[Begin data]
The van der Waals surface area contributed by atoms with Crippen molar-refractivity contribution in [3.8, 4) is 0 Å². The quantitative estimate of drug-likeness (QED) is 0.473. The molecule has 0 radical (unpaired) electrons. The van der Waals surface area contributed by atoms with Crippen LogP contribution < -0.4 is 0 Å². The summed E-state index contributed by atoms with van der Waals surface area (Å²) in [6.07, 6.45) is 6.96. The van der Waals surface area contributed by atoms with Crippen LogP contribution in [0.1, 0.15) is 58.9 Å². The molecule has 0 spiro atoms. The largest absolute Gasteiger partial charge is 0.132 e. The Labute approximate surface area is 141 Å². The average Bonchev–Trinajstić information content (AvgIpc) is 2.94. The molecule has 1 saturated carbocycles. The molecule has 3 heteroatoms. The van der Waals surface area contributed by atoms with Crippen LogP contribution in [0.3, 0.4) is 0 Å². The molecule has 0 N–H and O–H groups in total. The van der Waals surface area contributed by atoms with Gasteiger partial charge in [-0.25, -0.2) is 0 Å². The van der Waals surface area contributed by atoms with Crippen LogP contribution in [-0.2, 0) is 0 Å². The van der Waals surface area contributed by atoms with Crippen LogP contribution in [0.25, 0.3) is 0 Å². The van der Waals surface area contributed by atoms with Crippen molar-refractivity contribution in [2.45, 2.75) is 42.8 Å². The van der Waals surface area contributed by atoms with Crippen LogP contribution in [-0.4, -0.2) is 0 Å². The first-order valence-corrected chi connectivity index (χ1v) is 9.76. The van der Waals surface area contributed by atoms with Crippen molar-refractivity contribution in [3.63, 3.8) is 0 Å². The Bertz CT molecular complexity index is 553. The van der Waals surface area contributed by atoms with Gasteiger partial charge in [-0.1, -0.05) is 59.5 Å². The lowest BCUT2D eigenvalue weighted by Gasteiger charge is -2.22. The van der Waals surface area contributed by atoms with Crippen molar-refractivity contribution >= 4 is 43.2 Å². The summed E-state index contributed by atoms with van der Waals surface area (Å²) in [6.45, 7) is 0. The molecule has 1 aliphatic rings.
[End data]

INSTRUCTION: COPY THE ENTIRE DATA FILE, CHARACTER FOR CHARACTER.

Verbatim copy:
The van der Waals surface area contributed by atoms with Crippen molar-refractivity contribution in [3.8, 4) is 0 Å². The quantitative estimate of drug-likeness (QED) is 0.473. The molecule has 0 radical (unpaired) electrons. The van der Waals surface area contributed by atoms with Crippen LogP contribution < -0.4 is 0 Å². The summed E-state index contributed by atoms with van der Waals surface area (Å²) in [6.07, 6.45) is 6.96. The van der Waals surface area contributed by atoms with Crippen LogP contribution in [0.1, 0.15) is 58.9 Å². The molecule has 0 spiro atoms. The largest absolute Gasteiger partial charge is 0.132 e. The Labute approximate surface area is 141 Å². The average Bonchev–Trinajstić information content (AvgIpc) is 2.94. The molecule has 1 saturated carbocycles. The molecule has 3 heteroatoms. The van der Waals surface area contributed by atoms with Crippen LogP contribution in [0.3, 0.4) is 0 Å². The molecule has 0 N–H and O–H groups in total. The van der Waals surface area contributed by atoms with Gasteiger partial charge in [-0.25, -0.2) is 0 Å². The van der Waals surface area contributed by atoms with Crippen LogP contribution in [-0.2, 0) is 0 Å². The van der Waals surface area contributed by atoms with Crippen LogP contribution in [0.25, 0.3) is 0 Å². The van der Waals surface area contributed by atoms with Crippen molar-refractivity contribution in [2.45, 2.75) is 42.8 Å². The van der Waals surface area contributed by atoms with Crippen LogP contribution in [-0.4, -0.2) is 0 Å². The first-order valence-corrected chi connectivity index (χ1v) is 9.76. The van der Waals surface area contributed by atoms with Crippen molar-refractivity contribution in [3.63, 3.8) is 0 Å². The Bertz CT molecular complexity index is 553. The van der Waals surface area contributed by atoms with Gasteiger partial charge in [-0.1, -0.05) is 59.5 Å². The lowest BCUT2D eigenvalue weighted by Gasteiger charge is -2.22. The van der Waals surface area contributed by atoms with Crippen molar-refractivity contribution >= 4 is 43.2 Å². The summed E-state index contributed by atoms with van der Waals surface area (Å²) in [6.45, 7) is 0. The molecule has 1 aliphatic rings.